he vans arrived on a humid evening in the foggy season. One by one they took their stations: at a green spit of land between the salt-pans and the velodrome where, until late every year, illicit but so-far-tolerated gardeners nurse zucchini, eggplants, green and yellow peppers, basil, and tomatoes, dressing them, staking them, always watering them; at the plaza with the statues of the Four Defenders where students from the High School for Beaux Arts go to argue and to gossip; at the junction of Music Street and Fortitude Avenue where vendors crouch on dirty blankets, peddling surplus compasses, high-peaked military caps, and tarnished medals; at the rancid blocks by the old fish market where gutters, scalers, porters, and their children sleep as best they can; at the square on Sassid Hill where wind glides through umbrella pines and nursemaids call their well-scrubbed charges in for lemonade and butter cookies; at the little row of booths outside the Cabmen's Guild where drivers grab their scalding coffee; at the esplanade on Sunrise Prospect, between the north and south buildings of the Ministry of Health, where guardsmen scatter gravel and civilians rake it back. In all, the vans chose seven places in the city.
Because they came when everyone was heading home for supper, and came besides in foggy season, no one paid attention. In a city five miles long and, at its narrowest, three miles broad, who was going to bother about seven extra vans? Models, especially, of a decent middle age, neither offensively fancy nor offensively cheap? Even the grime on them was moderate: enough to blend with the background, not quite enough for the words fingered in by daring kids (the traditional WASH ME and FUCK OFF) to be conspicuous. In a city where you can tell a florist's van by its painted sprays of jacaranda or a van from the sausage factory by its jolly pigs with knives and forks, these recent arrivals bore no advertisement or owner's name. Stranger still, the blacked-out rear windows made it impossible to peek inside.
Because they go everywhere, like flies in early summer, the motorcycle couriers were the first to notice them--notice, that is, a pattern of standing right by NO PARKING signs, day after day, without a single ticket pasted on their slightly grimy windshields. Despite the grime, the drivers of these vans had influence.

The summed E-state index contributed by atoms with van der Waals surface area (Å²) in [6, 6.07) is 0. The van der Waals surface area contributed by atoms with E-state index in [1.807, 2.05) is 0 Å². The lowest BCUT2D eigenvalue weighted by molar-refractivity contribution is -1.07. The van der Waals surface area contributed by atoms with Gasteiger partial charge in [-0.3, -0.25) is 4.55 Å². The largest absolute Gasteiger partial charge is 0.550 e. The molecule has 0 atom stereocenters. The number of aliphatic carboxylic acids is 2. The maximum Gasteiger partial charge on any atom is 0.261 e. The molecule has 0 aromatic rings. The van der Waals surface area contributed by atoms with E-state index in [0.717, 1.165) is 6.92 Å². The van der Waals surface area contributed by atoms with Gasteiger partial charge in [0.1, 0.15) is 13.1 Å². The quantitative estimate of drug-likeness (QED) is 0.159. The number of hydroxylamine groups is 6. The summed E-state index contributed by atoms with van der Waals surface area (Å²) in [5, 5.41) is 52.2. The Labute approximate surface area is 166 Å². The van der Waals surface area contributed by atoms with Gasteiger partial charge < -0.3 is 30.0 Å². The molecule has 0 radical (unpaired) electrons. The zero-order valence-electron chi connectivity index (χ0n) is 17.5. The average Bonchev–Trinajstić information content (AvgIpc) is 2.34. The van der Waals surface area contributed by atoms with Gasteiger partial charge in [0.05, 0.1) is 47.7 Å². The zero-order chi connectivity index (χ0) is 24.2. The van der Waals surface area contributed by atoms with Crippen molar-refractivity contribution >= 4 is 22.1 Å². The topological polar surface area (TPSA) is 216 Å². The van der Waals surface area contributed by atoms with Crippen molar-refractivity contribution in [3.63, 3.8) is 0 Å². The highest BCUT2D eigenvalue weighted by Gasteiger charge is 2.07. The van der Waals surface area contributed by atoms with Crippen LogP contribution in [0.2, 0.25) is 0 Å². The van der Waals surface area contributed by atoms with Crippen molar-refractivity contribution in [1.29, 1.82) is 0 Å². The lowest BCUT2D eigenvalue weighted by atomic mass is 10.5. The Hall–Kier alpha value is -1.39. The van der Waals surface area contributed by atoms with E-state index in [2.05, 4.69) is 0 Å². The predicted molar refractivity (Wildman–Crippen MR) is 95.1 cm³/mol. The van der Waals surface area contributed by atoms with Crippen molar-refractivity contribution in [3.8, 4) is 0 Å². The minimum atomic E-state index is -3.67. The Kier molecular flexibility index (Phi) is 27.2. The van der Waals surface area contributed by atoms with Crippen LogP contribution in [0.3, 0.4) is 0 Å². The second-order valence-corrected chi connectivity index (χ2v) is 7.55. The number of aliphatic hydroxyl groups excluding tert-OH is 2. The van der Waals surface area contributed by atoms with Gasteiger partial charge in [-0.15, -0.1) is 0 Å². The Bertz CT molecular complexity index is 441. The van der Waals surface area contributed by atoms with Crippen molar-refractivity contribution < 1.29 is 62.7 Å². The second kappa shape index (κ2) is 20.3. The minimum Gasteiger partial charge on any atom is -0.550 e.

No one ever saw the drivers. The only hints of human life, if human hints they were, came from the darkened cargo space behind the empty seats. For the first few days, the level was always low--only the suspicion of a sound, like the very distant whistle of a train. They might have been recordings, they might have come from animals or tortured metal; the shrieklike, moanlike noises were loud enough to slow commuters hurrying to their work but not intelligible enough to stop them dead. As though unsure of what they heard, they walked by with the faces of tourists passing a cache of decomposing crabs. Knocking on the sides of the van--this happened opposite the High School for Beaux Arts, whose students do not lack imagination--produced a knocking in return, slow, deliberate, like the measured thumps that mark the acts of a French play. Rocking the van--that happened when the gutters, the scalers, and the porters suspected they were being spied upon--intensified the shrieks and moans and brought out the civic police, snappy in their dove-gray uniforms. The officers showed impressive muscularity and dedication in chasing down suspicious market workers but no interest whatsoever in vans that screamed.
Van--such a little, homely word, speaking of bread and newspapers more than of soldiers and the future. Did it occur in the early weeks that those in charge of children--parents, grandparents, older sisters and brothers, a nursemaid or two--warned them about a nearby van, even, for some petty lie, some shouting out of turn, some undone shoelace, threatened them with it, told them that there, down the street, stood the nemesis of bad behavior? Surely that occurred, and those who told such cautionary tales made fiction out of truth?
Laurence Davies' short shorts have appeared in The Diagram, StoryQuarterly, Natural Bridge, Mystic River, The Mammoth Book, and others.
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